Abraham Adler was born in Transylvania in 1916 where he was soundly educated in music and religion.
In 1943 he was taken into Soviet captivity, from which he was released in 1948. His family was
murdered in Auschwitz.
In 1950 Adler was appointed as a cantor in Haifa.
After marrying Hilda Miller, a Vienna native, he moved to Melbourne in 1955/1956, initially settling in the Melbourne suburb of Carlton.
After a 2-year stint at Carlton United Hebrew Congregation, Adler was invited to be the Cantor at Elwood Hebrew Congregation and stayed there till 1975.
Adler is well remembered in Melbourne, where he was Chazan at Elwood Synagogue, a synagogue with a large Holocaust survivor congregation.
During his years in Melbourne, he achieved great acclaim as a spiritual leader and a gifted and accomplished singer not only in religious services but in community events and concert performances. On a number of occasions during the years 1960 to 1966, he took part in broadcasts featuring Jewish music on Radio 3DB.
He also produced acetate recordings of cantorial masterpieces.
In course of a journey around the world, they visited Vienna in 1974, where Adler was offered the post of Oberkantor. Adler acted as Oberkantor of Vienna’s Jewish community, serving as prayer leader and chief singer in the Synagogue from 1975 to 1993.
At this time he began to collect cantorial and Yiddish music, which he bequeathed the Phonogrammarchiv in 1998.
His personal estate is kept at the Jewish Museum Vienna. Pieces of it, such as his cantor’s garment, a yahrzeit plaque, precious books as well as note-manuscripts and memorabilia, were displayed in the exhibition.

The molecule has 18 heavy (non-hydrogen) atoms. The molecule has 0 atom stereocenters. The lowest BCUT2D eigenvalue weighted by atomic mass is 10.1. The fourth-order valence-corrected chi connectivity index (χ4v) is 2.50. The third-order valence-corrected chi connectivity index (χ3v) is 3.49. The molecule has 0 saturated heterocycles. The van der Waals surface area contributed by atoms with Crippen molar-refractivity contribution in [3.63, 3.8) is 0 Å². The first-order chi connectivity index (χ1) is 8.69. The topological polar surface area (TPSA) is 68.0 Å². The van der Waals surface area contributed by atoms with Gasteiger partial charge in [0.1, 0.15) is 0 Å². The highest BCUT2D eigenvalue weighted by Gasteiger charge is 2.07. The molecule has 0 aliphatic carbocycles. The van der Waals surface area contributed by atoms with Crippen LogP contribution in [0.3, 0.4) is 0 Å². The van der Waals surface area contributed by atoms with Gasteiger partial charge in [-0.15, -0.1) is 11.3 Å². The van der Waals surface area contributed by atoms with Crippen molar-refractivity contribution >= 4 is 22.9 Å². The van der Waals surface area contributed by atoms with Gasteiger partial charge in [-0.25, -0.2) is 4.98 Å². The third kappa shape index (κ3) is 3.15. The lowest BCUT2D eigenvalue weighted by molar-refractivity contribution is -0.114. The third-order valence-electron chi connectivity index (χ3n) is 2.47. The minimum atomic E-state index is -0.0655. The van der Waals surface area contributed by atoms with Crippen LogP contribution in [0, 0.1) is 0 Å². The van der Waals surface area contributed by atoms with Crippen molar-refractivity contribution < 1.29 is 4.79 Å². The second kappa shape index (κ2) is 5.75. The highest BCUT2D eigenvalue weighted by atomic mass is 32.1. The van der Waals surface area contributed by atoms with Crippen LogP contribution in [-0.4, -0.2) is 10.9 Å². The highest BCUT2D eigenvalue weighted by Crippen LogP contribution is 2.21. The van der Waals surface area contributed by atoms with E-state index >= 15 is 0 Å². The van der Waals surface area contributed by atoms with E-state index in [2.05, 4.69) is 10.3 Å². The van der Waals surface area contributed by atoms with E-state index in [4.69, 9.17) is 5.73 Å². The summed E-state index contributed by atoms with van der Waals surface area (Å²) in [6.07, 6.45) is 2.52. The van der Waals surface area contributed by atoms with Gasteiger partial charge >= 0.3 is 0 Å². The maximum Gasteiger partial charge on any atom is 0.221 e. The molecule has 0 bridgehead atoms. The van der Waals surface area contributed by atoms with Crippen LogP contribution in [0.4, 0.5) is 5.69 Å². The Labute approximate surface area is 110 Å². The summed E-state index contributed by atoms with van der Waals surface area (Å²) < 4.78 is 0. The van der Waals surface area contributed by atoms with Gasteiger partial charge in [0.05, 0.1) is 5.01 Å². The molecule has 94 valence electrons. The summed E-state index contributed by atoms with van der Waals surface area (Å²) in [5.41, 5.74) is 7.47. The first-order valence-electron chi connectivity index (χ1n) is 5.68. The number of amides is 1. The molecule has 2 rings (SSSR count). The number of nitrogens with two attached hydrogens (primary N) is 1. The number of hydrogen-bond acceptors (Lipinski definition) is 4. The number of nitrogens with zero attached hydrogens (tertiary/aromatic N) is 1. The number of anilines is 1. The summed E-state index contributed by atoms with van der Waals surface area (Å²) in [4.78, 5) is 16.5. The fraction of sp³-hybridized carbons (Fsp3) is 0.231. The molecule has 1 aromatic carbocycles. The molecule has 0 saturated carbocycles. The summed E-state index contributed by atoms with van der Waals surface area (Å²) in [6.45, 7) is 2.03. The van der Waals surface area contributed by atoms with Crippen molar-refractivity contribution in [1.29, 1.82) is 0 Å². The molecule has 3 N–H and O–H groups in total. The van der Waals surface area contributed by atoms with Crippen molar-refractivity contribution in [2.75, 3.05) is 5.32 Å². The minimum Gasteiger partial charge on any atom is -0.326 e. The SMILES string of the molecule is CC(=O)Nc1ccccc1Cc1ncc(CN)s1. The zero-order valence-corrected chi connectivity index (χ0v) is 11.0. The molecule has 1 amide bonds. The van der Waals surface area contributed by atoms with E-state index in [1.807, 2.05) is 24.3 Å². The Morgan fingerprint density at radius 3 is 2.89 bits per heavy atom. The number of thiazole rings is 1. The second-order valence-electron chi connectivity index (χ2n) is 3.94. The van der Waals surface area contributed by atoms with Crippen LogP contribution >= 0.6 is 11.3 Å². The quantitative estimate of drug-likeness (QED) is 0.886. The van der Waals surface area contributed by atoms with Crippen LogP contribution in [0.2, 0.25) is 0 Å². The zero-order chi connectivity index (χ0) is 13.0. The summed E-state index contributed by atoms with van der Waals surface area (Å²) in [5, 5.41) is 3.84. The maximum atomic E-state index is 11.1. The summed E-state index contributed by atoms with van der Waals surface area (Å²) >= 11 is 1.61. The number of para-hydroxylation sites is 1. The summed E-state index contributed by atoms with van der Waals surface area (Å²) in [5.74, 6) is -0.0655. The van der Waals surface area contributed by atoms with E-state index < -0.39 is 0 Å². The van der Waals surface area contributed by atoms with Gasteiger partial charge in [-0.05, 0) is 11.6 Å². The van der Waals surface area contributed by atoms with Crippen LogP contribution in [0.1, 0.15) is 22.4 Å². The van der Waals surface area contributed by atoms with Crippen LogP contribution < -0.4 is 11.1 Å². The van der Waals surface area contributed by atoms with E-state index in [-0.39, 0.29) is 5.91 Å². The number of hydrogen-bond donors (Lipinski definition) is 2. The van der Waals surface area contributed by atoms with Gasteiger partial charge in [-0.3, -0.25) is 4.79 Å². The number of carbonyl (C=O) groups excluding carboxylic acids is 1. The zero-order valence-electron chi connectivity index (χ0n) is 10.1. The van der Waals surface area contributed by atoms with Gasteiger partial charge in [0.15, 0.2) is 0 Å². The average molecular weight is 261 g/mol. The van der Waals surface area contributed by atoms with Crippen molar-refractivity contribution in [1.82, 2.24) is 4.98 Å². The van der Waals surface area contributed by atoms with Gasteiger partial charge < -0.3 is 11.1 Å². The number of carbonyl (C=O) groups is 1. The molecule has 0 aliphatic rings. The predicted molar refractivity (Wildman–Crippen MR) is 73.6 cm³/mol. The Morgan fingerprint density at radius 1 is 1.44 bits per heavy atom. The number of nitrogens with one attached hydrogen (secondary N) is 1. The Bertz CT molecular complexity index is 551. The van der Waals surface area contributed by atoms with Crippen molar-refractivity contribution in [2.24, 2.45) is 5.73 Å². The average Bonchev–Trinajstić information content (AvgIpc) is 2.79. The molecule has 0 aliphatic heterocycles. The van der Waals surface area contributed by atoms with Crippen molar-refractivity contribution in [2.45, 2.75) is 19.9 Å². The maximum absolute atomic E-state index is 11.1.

Cantor Adler’s accompanists have included musicians such as Felix Werder, Leo Rosner and Miriam Rochlin, each of whom has also made a significant individual contribution to Jewish musical culture in Australia.
Adler’s singing belongs to the Ashkenazi cantorial tradition, Eastern European in origin and quasi-operatic in style.
Felix Werder, commenting on the quality of Adler’s voice, recalls the versatility, colour and energy of his singing.
Also legendary was Adler’s ornamental and improvisational ability coupled with an instinct for the right depth and placement of emotion in his renditions of liturgical text.
Besides the legacy of his recordings, Adler published a two volume manuscript of cantorial pieces-Cantoralishe Recitativen- which is used as a text for the teaching of Jewish liturgical music.
He passed away in 2003, a short period after the passing of his colleague at Elwood Synagogue, Rabbi Chaim Gutnick.
To read more fascinating first hand accounts of Cantor Adler’s prayers and life, Click here:
To hear a selection of cantorial compositions from Cantor Adler, CLICK HERE